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J Inorg Biochem. 2010 Feb;104(2):211-3. doi: 10.1016/j.jinorgbio.2009.10.012. Epub 2009 Oct 23.

The bioremediator glycerophosphodiesterase employs a non-processive mechanism for hydrolysis.

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School of Chemistry and Molecular Biosciences, The University of Queensland, St Lucia, Queensland 4072, Australia.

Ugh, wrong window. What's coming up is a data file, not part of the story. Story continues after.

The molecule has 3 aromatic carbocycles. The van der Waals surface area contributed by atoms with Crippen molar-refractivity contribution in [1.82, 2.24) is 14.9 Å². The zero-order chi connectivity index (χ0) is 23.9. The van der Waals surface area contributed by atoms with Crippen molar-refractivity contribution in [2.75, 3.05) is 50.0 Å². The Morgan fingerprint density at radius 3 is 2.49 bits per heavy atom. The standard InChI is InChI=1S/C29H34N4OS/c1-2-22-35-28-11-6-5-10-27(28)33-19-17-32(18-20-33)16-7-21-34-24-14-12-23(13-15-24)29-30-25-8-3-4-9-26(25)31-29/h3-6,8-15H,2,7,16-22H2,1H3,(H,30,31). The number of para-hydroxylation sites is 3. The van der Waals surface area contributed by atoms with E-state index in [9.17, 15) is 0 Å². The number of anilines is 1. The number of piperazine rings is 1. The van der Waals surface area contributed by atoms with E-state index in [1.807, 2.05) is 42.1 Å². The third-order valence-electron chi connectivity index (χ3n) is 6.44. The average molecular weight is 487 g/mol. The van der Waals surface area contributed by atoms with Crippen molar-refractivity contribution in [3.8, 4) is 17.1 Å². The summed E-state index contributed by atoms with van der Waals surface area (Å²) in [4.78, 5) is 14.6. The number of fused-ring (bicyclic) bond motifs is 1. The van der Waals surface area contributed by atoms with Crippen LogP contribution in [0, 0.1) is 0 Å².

Glycerophosphodiesterase (GpdQ) from Enterobacter aerogenes is a binuclear metallohydrolase that catalyzes the breakdown of a broad range of phosphate ester substrates, and it is of interest for its potential application in the destruction of organophosphate nerve agents and pesticides. The reaction mechanism of GpdQ has been proposed to involve a nucleophilic attack by a terminally bound hydroxide molecule. The hydroxide species bridging the two metal ions is suggested to activate the nucleophile, thus favoring a sequential rather than a processive mechanism of action. Here, the hydrolysis of the two ester bonds in the substrate bis(para-nitrophenyl) phosphate (bpNPP) is probed using (31)P NMR. The kinetic rates measured compare well with those determined spectrophotometrically. Furthermore, the data indicate that the diester bonds are cleaved in two separate (non-processive) reactions, indicating that only a single nucleophile (the terminal hydroxide molecule) is likely to be employed as a nucleophile for GpdQ.

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